Media & Online Behavior
How Do Liberals and Conservatives Engage with Content from Political Elites on Twitter?
Social media allows citizens to engage with information shared by political elites, but what kinds of messages do they spread on social media? In a working paper, IPR political scientist James Druckman and his colleagues study how liberals and conservatives engage with social media posts from political elites on Twitter. The researchers analyzed more than 13 million users’ retweets of Twitter posts by members of Congress between 2009 and 2019. They determined users’ political ideology by relying on Twitter patterns over time to categorize users as liberal or conservative. Liberal users retweeted 19% more posts about diverse policy topics compared to conservatives, who were more selective about which policies they retweeted and avoided topics that were not on the conservative agenda. Liberals also responded to and retweeted more toxic content than conservatives by 56%. The results reveal that liberals and conservatives react and share different types of information on Twitter, with liberals sharing more diverse policy and toxicity and conservatives creating “information bubbles” with like-minded users. These findings shed light on how social media platforms should be designed to decrease polarization and increase exposure to information from the opposite political party. Druckman is Payson S. Wild Professor of Political Science.
How Audiences Make Sense of the Media Landscape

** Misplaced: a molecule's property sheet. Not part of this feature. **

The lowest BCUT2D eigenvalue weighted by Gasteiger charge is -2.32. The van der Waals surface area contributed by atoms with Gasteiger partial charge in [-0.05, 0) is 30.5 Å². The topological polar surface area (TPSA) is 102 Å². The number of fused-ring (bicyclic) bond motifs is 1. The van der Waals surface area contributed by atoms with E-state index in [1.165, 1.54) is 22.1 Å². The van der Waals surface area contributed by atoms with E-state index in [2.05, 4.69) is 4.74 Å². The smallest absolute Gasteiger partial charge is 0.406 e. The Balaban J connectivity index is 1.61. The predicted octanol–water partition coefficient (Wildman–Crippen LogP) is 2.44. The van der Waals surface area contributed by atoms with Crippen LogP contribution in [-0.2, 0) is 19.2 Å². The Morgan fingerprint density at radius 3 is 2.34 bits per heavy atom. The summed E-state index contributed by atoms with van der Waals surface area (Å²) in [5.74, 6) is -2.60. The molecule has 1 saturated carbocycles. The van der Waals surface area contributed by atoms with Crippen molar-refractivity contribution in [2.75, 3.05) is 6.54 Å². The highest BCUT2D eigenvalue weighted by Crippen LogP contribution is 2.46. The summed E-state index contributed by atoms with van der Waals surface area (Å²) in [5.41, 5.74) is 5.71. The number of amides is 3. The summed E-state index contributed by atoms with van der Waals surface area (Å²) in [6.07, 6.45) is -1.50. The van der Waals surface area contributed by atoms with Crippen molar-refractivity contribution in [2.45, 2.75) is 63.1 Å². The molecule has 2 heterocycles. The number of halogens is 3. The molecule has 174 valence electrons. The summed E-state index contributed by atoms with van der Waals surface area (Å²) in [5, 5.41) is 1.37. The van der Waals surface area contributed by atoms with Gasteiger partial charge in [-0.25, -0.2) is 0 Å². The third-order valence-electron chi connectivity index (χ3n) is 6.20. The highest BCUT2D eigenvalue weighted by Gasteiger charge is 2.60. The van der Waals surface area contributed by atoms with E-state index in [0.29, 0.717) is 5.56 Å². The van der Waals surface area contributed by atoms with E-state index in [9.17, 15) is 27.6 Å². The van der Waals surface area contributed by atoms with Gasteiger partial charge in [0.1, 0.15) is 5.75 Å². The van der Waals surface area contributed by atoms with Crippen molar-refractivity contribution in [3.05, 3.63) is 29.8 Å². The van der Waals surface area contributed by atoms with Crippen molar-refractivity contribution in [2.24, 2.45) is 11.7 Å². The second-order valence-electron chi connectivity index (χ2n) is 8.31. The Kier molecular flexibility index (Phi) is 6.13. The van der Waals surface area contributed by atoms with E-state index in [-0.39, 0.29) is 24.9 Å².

As the media landscape has widened with the creation of many niche media organizations, not all news outlets are equal. In Digital Journalism, media scholar and IPR associate Stephanie Edgerly studies how audiences understand the media environment and give meaning to different media organizations. In one study, she analyzed data from a nationally representative survey of 1,502 adults who were on average 46 years old, majority female (53.4%), and White (80.6%). The survey asked participants to compare 13 different media organizations, such as the New York Times, Wall Street Journal, BuzzFeed, Drudge Report, and Breitbart, and rate how similar they were to one another. In a second study, Edgerly conducted in-depth interviews with 18 adults over a three-month period starting in March 2020 and asked participants about their media habits and attitudes about the media. The participants also completed a survey comparing the same 13 media organizations as in the first study. The two studies reveal that audiences who were not regular consumers of news and uninterested in politics used media genre, such as hard news or entertainment, to compare media organizations. Participants who were avid news consumers, politically interested, and partisan used political orientation to categorize news organizations. The results show how audience’s sensemaking of the media reflects the larger U.S. media system, including its politicization, and how making sense of the media landscape is personal to an individual’s lived experiences.